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Who Leads Whom?: Presidents, Policy, and the Public (Studies in Communication, Media, and Public Opinion) Paperback – December 15, 2005

ISBN-13: 978-0226092829 ISBN-10: 0226092828

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Product Details

  • Series: Studies in Communication, Media, and Public Opinion
  • Paperback: 192 pages
  • Publisher: University Of Chicago Press (December 15, 2005)
  • Language: English
  • ISBN-10: 0226092828
  • ISBN-13: 978-0226092829
  • Product Dimensions: 9.1 x 6.3 x 0.4 inches
  • Shipping Weight: 11.2 ounces (View shipping rates and policies)
  • Average Customer Review: 4.0 out of 5 stars  See all reviews (1 customer review)
  • Amazon Best Sellers Rank: #728,797 in Books (See Top 100 in Books)

Editorial Reviews

Review

"This book offers one of the most comprehensive empirical analyses of presidential rhetoric and public opinion. It is original, methodologically rigorous, and important to scholars of the presidency and the relationship of public opinion and policy more generally." - Lawrence Jacobs, coauthor of Politicians Don't Pander"

From the Inside Flap

With contemporary politics so connected to the pulse of the American people, Who Leads Whom? offers much-needed insight into how public opinion actually works in our democratic process. Analyzing the actions of modern presidents ranging from Eisenhower to Clinton, Brandice Canes-Wrone demonstrates that presidents’ involvement of the mass public, by putting pressure on Congress, shifts policy in the direction of majority opinion. More important, she also shows that presidents rarely cater to the mass citizenry unless they already agree with the public’s preferred course of action. Integrating perspectives from presidential studies, legislative politics, public opinion, and rational choice theory, this theoretical and empirical inquiry will appeal to a wide range of students and scholars of the American political process.



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2 of 2 people found the following review helpful By Knut L. Seip on November 16, 2012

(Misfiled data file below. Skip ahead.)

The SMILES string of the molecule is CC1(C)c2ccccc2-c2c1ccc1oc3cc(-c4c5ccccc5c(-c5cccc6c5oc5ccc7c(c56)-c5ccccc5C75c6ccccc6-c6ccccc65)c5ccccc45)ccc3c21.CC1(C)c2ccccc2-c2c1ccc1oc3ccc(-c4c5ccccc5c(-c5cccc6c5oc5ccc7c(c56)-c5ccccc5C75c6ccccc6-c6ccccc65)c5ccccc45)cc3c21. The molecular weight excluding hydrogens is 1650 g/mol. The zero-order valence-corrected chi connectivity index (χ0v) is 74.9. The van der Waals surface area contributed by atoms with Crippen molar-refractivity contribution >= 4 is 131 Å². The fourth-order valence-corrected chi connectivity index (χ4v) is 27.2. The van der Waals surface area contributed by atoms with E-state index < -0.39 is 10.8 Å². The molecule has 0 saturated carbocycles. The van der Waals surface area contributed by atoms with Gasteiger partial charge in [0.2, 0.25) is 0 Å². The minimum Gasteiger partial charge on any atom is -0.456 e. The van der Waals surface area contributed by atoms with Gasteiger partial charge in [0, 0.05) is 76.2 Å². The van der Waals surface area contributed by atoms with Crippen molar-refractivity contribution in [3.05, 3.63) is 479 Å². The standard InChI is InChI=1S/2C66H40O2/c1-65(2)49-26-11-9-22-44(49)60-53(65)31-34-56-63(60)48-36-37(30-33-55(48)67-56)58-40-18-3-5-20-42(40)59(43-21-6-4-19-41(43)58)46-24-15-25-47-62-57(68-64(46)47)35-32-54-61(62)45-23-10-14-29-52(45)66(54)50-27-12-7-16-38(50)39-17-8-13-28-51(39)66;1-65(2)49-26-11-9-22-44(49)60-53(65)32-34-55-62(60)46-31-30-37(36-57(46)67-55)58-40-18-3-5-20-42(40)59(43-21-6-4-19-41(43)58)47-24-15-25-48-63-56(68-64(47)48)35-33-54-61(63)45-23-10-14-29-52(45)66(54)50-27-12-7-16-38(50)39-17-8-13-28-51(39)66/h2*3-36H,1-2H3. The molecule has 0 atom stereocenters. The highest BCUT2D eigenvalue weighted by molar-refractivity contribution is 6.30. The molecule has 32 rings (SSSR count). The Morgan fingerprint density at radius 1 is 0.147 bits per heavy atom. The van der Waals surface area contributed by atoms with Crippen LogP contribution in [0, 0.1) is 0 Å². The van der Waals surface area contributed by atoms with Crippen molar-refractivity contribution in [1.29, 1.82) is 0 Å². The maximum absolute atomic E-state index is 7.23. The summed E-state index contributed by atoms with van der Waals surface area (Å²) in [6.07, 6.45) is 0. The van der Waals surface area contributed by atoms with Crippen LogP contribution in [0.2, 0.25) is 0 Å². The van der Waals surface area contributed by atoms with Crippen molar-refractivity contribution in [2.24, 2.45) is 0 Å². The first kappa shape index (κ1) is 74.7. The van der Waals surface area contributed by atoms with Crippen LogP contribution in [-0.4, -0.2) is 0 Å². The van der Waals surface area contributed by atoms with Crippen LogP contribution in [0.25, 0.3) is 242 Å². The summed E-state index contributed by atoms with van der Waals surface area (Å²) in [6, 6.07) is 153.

Format: Paperback
Technology seems to lead a lot. So does economy. Next, what is "in the walls. "And then, maybe, the president and the "mass public" which are the theme of this intriguing book. -For a non-US citizen it is a little strange what is "in the walls"in the US. The US judicial system, for example, is probably just, but dramatically different from those of Europe or Saudi Arabia. Likewise, for a US citizen, the judicial system of Europe may be more alien than Europeans can understand. Thus, this book is about the changes presidents can make, given "the walls".

The title of the book "Who leads whom?" made me interested in the book; it also summarizes nicely what the book is about. I very much like the blend of case studies, theory and statistical tests. The case studies show what to look for, the theory gives ways to look, and the statistical tests show if you looked right, guessed well, and made the right choices in putting the tests up. (See e.g. p 131). In the book chapters 1, 2, 4 and 6 starts with a story about a president, his intentions and his actions (Soon, I hope, I can write his or hers)

The question is if the president is a leader or a follower with respect to the "mass public" (the "public" would probably have done) and as a secondary hypothesis, if he is pandering more as elections approach. In choosing among narrative formulations and ways to express variables numerically, the author makes a series of impressive and convincing choices.

The answer to the secondary hypothesis is "yes", as it- probably should be. And it strengthens the case made to test the rest of the hypotheses.
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